From The Lompoc Record
Like most towns in America, Santa Maria has been struggling with what it wants to be when it grows up.
That’s a good struggle to be in, because a lot of communities have nowhere to go. They are stagnant and will remain that way because of specific circumstances.
Santa Maria doesn’t have that problem. For one thing, the city is the fastest-growing in Santa Barbara County, and already has the county’s largest population living within city limits.
Being the biggest doesn’t always equate to being the best. With growth come problems, and Santa Maria is struggling with some of those. There is the issue — and public image — of gang crime. There is the movement to redefine the downtown business core. Those are typical growth-related matters, and public/private consortiums are working on solutions.
In a very real way, those are good problems to have, because not having to deal with such issues is a sign of decay. Many folks might want to have things remain as they were, but that’s not in the cards for us. Santa Maria and surrounding areas are simply too alluring to newcomers.
The struggle to find a new identity extends out to the Santa Maria Airport, whose decision-makers are in the midst of formulating a new master plan that will carry the airport and supporting business at least 20 years into the future. The master plan in effect now was drawn up in 2004, but has changed so dramatically that a new blueprint is needed.
Many improvements have been made at the airport property in the nearly decade and a half of the current plan, especially to the terminal building and runway system. But much more is needed, if the airport is to play a central role in Santa Maria’s efforts to attract businesses and industries with higher-paying jobs — a cornerstone of this community’s need to better itself.
But when it comes to commercial activities, not so much is happening. If there is a weakness at the facility, it is the fact that few commercial carriers fly in and out of Santa Maria, which is in direct competition with other regional airports in Santa Barbara and San Luis Obispo, with an even larger magnetic attraction for air travelers at Los Angeles International.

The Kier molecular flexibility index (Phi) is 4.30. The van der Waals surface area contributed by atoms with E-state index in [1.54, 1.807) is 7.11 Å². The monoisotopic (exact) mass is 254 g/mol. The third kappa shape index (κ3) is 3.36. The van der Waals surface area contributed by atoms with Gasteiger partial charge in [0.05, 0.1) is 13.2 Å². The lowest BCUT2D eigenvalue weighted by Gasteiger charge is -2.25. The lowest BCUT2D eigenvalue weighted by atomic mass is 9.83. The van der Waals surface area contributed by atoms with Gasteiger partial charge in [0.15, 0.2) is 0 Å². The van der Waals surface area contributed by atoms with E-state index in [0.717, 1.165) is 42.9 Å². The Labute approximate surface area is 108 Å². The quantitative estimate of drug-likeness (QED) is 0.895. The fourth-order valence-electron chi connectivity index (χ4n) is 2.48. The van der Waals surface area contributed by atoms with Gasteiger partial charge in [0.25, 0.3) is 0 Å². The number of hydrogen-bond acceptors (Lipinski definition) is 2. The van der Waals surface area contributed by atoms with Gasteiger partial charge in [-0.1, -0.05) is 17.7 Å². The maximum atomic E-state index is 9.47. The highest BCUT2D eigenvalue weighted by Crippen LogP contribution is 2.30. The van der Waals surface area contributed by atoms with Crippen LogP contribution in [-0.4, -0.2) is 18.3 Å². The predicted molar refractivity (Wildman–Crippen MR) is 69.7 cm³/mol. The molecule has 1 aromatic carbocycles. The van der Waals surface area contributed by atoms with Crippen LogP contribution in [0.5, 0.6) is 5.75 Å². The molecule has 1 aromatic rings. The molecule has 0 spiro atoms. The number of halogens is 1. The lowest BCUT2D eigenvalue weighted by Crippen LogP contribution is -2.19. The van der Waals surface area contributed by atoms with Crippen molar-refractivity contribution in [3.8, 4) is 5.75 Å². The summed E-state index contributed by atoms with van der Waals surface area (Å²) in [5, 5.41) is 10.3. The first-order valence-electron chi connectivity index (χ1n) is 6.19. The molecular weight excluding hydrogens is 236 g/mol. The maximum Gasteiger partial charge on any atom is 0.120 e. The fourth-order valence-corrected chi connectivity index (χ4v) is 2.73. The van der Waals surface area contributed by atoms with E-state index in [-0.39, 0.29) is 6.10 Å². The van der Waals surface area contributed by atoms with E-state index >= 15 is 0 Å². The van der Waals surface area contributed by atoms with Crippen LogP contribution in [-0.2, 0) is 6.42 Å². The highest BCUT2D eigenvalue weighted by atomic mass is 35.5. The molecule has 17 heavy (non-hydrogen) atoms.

Still, with hotels, restaurants and business serving the general aviation crowd, the airport is definitely a happening place, and managers want to make it even more so. One part of that is ongoing negotiations with major airlines to bring service to Santa Maria. More carriers means more travelers, which means more business. It’s a simple equation to visualize, but fairly difficult to pull off with so much competition so close at hand.
Airport officials want to get local citizens’ take on what the next 20 years should be like. A second public workshop will be held in a couple of months, and if you want to be fully prepared for that meeting, you can view the new master plan proposal at: santamaria.airportstudy.com. Written comments are welcome at: Santa Maria Public Airport District Office, 3217 Terminal Dr., Santa Maria.
The future of just about everything is a mystery, and this community’s future is a puzzle with a few pieces yet to be placed. The airport is definitely one of those pieces.